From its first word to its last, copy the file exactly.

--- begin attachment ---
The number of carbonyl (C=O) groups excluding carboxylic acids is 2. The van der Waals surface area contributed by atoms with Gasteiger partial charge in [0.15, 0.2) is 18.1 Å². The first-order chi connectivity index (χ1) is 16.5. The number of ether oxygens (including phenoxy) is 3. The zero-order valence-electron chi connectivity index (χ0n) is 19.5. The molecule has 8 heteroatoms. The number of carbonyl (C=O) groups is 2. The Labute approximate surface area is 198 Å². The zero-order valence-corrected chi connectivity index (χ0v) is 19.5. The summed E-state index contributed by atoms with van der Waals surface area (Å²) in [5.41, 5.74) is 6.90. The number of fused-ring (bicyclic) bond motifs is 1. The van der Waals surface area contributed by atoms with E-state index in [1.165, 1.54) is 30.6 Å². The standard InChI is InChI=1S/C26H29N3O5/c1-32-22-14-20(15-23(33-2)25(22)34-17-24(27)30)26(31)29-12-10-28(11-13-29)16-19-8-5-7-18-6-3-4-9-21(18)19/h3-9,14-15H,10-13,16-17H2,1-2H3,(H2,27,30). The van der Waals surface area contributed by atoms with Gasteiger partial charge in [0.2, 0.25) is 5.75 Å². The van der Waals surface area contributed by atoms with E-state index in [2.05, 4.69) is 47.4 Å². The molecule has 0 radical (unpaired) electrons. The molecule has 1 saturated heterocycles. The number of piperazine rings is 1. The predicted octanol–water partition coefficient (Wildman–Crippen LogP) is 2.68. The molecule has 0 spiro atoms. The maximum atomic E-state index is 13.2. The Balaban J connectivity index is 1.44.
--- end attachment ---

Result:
The number of carbonyl (C=O) groups excluding carboxylic acids is 2. The van der Waals surface area contributed by atoms with Gasteiger partial charge in [0.15, 0.2) is 18.1 Å². The first-order chi connectivity index (χ1) is 16.5. The number of ether oxygens (including phenoxy) is 3. The zero-order valence-electron chi connectivity index (χ0n) is 19.5. The molecule has 8 heteroatoms. The number of carbonyl (C=O) groups is 2. The Labute approximate surface area is 198 Å². The zero-order valence-corrected chi connectivity index (χ0v) is 19.5. The summed E-state index contributed by atoms with van der Waals surface area (Å²) in [5.41, 5.74) is 6.90. The number of fused-ring (bicyclic) bond motifs is 1. The van der Waals surface area contributed by atoms with E-state index in [1.165, 1.54) is 30.6 Å². The standard InChI is InChI=1S/C26H29N3O5/c1-32-22-14-20(15-23(33-2)25(22)34-17-24(27)30)26(31)29-12-10-28(11-13-29)16-19-8-5-7-18-6-3-4-9-21(18)19/h3-9,14-15H,10-13,16-17H2,1-2H3,(H2,27,30). The van der Waals surface area contributed by atoms with Gasteiger partial charge in [0.2, 0.25) is 5.75 Å². The van der Waals surface area contributed by atoms with E-state index in [2.05, 4.69) is 47.4 Å². The molecule has 0 radical (unpaired) electrons. The molecule has 1 saturated heterocycles. The number of piperazine rings is 1. The predicted octanol–water partition coefficient (Wildman–Crippen LogP) is 2.68. The molecule has 0 spiro atoms. The maximum atomic E-state index is 13.2. The Balaban J connectivity index is 1.44.